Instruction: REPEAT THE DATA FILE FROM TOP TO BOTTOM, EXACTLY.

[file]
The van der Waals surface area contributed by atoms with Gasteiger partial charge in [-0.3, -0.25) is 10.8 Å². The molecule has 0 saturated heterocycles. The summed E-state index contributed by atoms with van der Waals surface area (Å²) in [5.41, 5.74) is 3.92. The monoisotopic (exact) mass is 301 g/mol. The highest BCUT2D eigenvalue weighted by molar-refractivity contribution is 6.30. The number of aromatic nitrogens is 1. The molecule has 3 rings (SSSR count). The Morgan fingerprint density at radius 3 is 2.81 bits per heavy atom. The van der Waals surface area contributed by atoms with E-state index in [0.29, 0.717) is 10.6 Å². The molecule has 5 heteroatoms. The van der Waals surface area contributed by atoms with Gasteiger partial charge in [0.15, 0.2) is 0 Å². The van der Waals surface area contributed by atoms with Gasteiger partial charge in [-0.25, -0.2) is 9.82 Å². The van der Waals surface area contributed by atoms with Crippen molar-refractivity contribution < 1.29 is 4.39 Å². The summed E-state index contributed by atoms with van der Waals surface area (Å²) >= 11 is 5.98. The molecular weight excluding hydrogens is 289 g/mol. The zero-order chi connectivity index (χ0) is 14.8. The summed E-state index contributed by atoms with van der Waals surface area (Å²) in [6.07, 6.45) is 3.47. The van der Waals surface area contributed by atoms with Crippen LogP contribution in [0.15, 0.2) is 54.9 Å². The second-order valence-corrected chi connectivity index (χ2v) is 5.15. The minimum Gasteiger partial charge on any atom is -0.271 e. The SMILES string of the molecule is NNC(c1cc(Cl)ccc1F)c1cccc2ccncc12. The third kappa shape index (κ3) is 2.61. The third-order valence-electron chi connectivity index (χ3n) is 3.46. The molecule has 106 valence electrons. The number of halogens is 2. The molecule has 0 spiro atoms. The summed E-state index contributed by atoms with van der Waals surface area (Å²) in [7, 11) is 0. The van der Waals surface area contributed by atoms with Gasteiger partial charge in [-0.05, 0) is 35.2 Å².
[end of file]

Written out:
The van der Waals surface area contributed by atoms with Gasteiger partial charge in [-0.3, -0.25) is 10.8 Å². The molecule has 0 saturated heterocycles. The summed E-state index contributed by atoms with van der Waals surface area (Å²) in [5.41, 5.74) is 3.92. The monoisotopic (exact) mass is 301 g/mol. The highest BCUT2D eigenvalue weighted by molar-refractivity contribution is 6.30. The number of aromatic nitrogens is 1. The molecule has 3 rings (SSSR count). The Morgan fingerprint density at radius 3 is 2.81 bits per heavy atom. The van der Waals surface area contributed by atoms with E-state index in [0.29, 0.717) is 10.6 Å². The molecule has 5 heteroatoms. The van der Waals surface area contributed by atoms with Gasteiger partial charge in [0.15, 0.2) is 0 Å². The van der Waals surface area contributed by atoms with Gasteiger partial charge in [-0.25, -0.2) is 9.82 Å². The van der Waals surface area contributed by atoms with Crippen molar-refractivity contribution < 1.29 is 4.39 Å². The summed E-state index contributed by atoms with van der Waals surface area (Å²) >= 11 is 5.98. The molecular weight excluding hydrogens is 289 g/mol. The zero-order chi connectivity index (χ0) is 14.8. The summed E-state index contributed by atoms with van der Waals surface area (Å²) in [6.07, 6.45) is 3.47. The van der Waals surface area contributed by atoms with Crippen LogP contribution in [0.15, 0.2) is 54.9 Å². The second-order valence-corrected chi connectivity index (χ2v) is 5.15. The minimum Gasteiger partial charge on any atom is -0.271 e. The SMILES string of the molecule is NNC(c1cc(Cl)ccc1F)c1cccc2ccncc12. The third kappa shape index (κ3) is 2.61. The third-order valence-electron chi connectivity index (χ3n) is 3.46. The molecule has 106 valence electrons. The number of halogens is 2. The molecule has 0 spiro atoms. The summed E-state index contributed by atoms with van der Waals surface area (Å²) in [7, 11) is 0. The van der Waals surface area contributed by atoms with Gasteiger partial charge in [-0.05, 0) is 35.2 Å².